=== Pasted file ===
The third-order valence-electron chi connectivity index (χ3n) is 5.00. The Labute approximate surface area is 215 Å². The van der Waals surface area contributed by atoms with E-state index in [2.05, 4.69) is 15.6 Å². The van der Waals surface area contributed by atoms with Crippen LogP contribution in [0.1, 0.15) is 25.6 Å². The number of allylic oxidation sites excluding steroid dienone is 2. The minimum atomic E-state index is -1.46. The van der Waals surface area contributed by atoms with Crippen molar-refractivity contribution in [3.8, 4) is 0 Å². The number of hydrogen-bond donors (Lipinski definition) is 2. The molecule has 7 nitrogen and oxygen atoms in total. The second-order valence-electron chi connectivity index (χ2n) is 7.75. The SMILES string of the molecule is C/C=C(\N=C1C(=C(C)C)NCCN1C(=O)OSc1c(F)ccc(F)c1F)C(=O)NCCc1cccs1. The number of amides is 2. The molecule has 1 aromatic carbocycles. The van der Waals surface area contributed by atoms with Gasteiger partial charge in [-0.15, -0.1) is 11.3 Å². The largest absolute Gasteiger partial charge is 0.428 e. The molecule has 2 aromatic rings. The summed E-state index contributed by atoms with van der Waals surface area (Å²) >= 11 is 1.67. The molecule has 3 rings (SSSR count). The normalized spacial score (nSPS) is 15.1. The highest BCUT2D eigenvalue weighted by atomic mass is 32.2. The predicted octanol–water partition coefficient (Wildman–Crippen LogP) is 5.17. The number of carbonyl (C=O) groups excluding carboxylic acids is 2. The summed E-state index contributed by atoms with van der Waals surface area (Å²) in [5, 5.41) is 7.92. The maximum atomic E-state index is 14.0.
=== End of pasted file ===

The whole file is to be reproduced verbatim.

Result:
The third-order valence-electron chi connectivity index (χ3n) is 5.00. The Labute approximate surface area is 215 Å². The van der Waals surface area contributed by atoms with E-state index in [2.05, 4.69) is 15.6 Å². The van der Waals surface area contributed by atoms with Crippen LogP contribution in [0.1, 0.15) is 25.6 Å². The number of allylic oxidation sites excluding steroid dienone is 2. The minimum atomic E-state index is -1.46. The van der Waals surface area contributed by atoms with Crippen molar-refractivity contribution in [3.8, 4) is 0 Å². The number of hydrogen-bond donors (Lipinski definition) is 2. The molecule has 7 nitrogen and oxygen atoms in total. The second-order valence-electron chi connectivity index (χ2n) is 7.75. The SMILES string of the molecule is C/C=C(\N=C1C(=C(C)C)NCCN1C(=O)OSc1c(F)ccc(F)c1F)C(=O)NCCc1cccs1. The number of amides is 2. The molecule has 1 aromatic carbocycles. The van der Waals surface area contributed by atoms with Gasteiger partial charge in [-0.15, -0.1) is 11.3 Å². The largest absolute Gasteiger partial charge is 0.428 e. The molecule has 2 aromatic rings. The summed E-state index contributed by atoms with van der Waals surface area (Å²) >= 11 is 1.67. The molecule has 3 rings (SSSR count). The normalized spacial score (nSPS) is 15.1. The highest BCUT2D eigenvalue weighted by atomic mass is 32.2. The predicted octanol–water partition coefficient (Wildman–Crippen LogP) is 5.17. The number of carbonyl (C=O) groups excluding carboxylic acids is 2. The summed E-state index contributed by atoms with van der Waals surface area (Å²) in [5, 5.41) is 7.92. The maximum atomic E-state index is 14.0.